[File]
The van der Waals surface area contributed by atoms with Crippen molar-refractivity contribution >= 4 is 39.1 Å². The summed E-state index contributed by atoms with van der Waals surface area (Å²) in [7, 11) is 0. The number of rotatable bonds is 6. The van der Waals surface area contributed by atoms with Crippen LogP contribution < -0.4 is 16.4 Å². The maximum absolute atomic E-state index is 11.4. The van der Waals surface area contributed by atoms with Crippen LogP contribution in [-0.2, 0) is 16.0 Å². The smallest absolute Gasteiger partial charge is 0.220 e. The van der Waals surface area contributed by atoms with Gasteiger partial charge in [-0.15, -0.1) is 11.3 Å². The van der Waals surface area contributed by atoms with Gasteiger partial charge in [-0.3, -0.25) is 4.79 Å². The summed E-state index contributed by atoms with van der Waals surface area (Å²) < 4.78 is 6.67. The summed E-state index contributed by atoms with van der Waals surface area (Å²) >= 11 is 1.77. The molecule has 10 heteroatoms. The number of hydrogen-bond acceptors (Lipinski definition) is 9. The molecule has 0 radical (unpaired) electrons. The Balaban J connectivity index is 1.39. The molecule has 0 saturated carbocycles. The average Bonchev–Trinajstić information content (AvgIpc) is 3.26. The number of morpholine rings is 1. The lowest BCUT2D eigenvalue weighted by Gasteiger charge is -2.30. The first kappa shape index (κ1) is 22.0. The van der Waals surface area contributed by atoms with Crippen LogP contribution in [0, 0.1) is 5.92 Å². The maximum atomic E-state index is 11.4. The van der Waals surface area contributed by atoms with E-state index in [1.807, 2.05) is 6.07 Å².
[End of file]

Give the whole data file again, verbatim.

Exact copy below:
The van der Waals surface area contributed by atoms with Crippen molar-refractivity contribution >= 4 is 39.1 Å². The summed E-state index contributed by atoms with van der Waals surface area (Å²) in [7, 11) is 0. The number of rotatable bonds is 6. The van der Waals surface area contributed by atoms with Crippen LogP contribution < -0.4 is 16.4 Å². The maximum absolute atomic E-state index is 11.4. The van der Waals surface area contributed by atoms with Crippen LogP contribution in [-0.2, 0) is 16.0 Å². The smallest absolute Gasteiger partial charge is 0.220 e. The van der Waals surface area contributed by atoms with Gasteiger partial charge in [-0.15, -0.1) is 11.3 Å². The van der Waals surface area contributed by atoms with Gasteiger partial charge in [-0.3, -0.25) is 4.79 Å². The summed E-state index contributed by atoms with van der Waals surface area (Å²) < 4.78 is 6.67. The summed E-state index contributed by atoms with van der Waals surface area (Å²) >= 11 is 1.77. The molecule has 10 heteroatoms. The number of hydrogen-bond acceptors (Lipinski definition) is 9. The molecule has 0 radical (unpaired) electrons. The Balaban J connectivity index is 1.39. The molecule has 0 saturated carbocycles. The average Bonchev–Trinajstić information content (AvgIpc) is 3.26. The number of morpholine rings is 1. The lowest BCUT2D eigenvalue weighted by Gasteiger charge is -2.30. The first kappa shape index (κ1) is 22.0. The van der Waals surface area contributed by atoms with Crippen LogP contribution in [0, 0.1) is 5.92 Å². The maximum atomic E-state index is 11.4. The van der Waals surface area contributed by atoms with E-state index in [1.807, 2.05) is 6.07 Å².